In Malta she attended five courses, but they were very in-depth, as she explained that every working day was full with lectures the whole semester. A huge emphasis has been on practical works, the theory part was in in a minimal quantity, but to pass the quiz or prepare course works, without the knowledge of theory, it could not be done.
Interestingly, college is built with open corridors. Although they are already rebuilding them. IT's still in an old-style building where the corridors are beneath a clear sky: if it rains, then everything is wet. Moreover, Maltese cannot be proud of the most advanced technology and ultra-fast Wi-Fi, but the teaching staff are very knowledgeable and professional. Amanda adds: “We have such a good internet, also at LLU! A normal Internet was only available through a wire and correctly configuring settings."
Shooting all day long. Did the war started?
Student life outside university was as intensive as study life in Malta. Amanda says that Maltese people know how to celebrate the festivities. Paradoxically, Maltese have learned to make a real sense of Christmas even without snow, but they are enough with Christmas trees, dwarf parades and markets. Moreover, the Erasmus + organisation is at a very good level and has a wide range of events that they organize.
“For example, a party on board all day long, swimming in clear blue water, hiking in the mountains or a Halloween party with costumes. A whole town meant to party, similar to our Old Town, but more stuffed with clubs, bars, and something else. I never sang karaoke in my life. Well, now I have done that! (laughs) The Maltese are crazy with fireworks, they also shoot in daylight. The first days of our arrival we heard that sounds of shooting all day long and we thought that maybe war has started? Turns out, no. In honour of some festivities they shoot fireworks all day. In the evenings I would go out on the balcony, drink tea and watch fireworks for half an hour, or learn, look out the window, and “Vou, fireworks!” But in the New Year’s Eve oddly enough the fireworks weren’t so stylish. “I guess they ran out of fireworks by then,” Amanda says.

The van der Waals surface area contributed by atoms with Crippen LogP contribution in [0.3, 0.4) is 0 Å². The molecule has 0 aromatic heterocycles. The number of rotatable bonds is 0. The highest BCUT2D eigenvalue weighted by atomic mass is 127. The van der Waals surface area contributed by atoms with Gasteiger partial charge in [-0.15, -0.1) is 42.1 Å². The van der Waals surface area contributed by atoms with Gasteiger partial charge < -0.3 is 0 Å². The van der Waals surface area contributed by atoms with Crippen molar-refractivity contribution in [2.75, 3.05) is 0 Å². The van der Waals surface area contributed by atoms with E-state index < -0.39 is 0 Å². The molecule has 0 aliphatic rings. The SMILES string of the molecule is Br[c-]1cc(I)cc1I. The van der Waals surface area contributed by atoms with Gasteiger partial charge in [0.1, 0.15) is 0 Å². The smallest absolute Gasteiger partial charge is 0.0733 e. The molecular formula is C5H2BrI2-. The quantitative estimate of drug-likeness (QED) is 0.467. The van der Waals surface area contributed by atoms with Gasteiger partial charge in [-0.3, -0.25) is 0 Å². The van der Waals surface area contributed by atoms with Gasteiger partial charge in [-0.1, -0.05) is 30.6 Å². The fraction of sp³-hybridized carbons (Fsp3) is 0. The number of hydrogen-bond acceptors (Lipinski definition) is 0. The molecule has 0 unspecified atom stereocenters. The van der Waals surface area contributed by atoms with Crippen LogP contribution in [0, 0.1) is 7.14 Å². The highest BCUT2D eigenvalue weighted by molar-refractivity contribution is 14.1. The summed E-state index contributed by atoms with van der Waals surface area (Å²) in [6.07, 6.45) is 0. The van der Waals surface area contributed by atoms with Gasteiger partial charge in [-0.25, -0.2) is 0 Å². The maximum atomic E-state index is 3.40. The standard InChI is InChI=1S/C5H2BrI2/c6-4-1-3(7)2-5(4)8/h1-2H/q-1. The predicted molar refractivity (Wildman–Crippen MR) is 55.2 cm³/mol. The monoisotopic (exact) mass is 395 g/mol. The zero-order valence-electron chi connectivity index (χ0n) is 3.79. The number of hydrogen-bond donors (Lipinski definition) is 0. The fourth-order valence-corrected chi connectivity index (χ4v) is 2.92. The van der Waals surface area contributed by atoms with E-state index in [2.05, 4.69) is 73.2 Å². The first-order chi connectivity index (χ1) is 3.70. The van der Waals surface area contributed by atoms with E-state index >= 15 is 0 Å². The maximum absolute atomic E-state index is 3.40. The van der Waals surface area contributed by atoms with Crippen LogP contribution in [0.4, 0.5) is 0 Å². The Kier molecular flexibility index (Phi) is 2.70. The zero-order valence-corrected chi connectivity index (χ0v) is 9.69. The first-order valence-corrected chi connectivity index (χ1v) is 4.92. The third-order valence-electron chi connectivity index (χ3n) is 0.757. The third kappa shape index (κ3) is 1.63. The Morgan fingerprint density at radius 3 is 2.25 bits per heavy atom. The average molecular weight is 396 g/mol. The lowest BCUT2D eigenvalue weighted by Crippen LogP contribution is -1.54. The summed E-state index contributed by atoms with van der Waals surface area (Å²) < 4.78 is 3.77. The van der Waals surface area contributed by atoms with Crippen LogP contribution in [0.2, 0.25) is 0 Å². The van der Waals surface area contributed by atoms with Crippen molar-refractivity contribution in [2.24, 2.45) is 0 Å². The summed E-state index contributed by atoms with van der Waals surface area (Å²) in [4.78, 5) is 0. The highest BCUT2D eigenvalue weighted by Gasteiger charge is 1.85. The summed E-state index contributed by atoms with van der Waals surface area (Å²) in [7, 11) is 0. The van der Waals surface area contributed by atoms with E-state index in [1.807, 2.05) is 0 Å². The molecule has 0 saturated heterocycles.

Malta is southern land, at the end of October, Amanda has enjoyed sunbathing at +24 degrees, nature is generally grey and brownish, and it becomes greener in winter. In December, it was cold, because they don’t have heating system. Some Maltese have air conditioner with heater, but Amanda didn't even have that. She was forced to cover up with several sheets and buy a heater.
Why no, when it can be yes?
Asked whether to suggest Erasmus + studies for others, Amanda responds with an unambiguous “yes.” In her opinion, every experience is a good experience, but Erasmus + is a really great opportunity when partly or completely everything is paid for. Without study experience, it is also an opportunity to look at another country and to learn another culture. Although Malta is slightly bigger than Riga, Amanda has not managed to see all of the possibilities this country gives, but her goal was different, so traveling wasn’t a priority.
“The experience gained – oh god, it’s huge. It is underestimated in the beginning and often understood only after you come back. Even your thinking changes. At least I changed it for 180 degrees. If you are more timid, you get out of your comfort zone. I had a huge fear of being somewhere in an unknown place, like up to tears. I drove to Erasmus + with everyone together, but I was going somewhere and doing something on my own. I came home from Erasmus + and after a month I flew to Korea through Russia to visit my sister. Simple like that! Before that, I could never have done it in my life. With the experience I had, I changed my “no” to “yes, let’s do it”.
If a student is afraid to go to Erasmus + mobility because of inadequate foreign language knowledge, then Amanda recommends to take language courses before going. Perhaps the first few weeks or month will be harder, but after some time period you will get used to it and start to understand most of the things.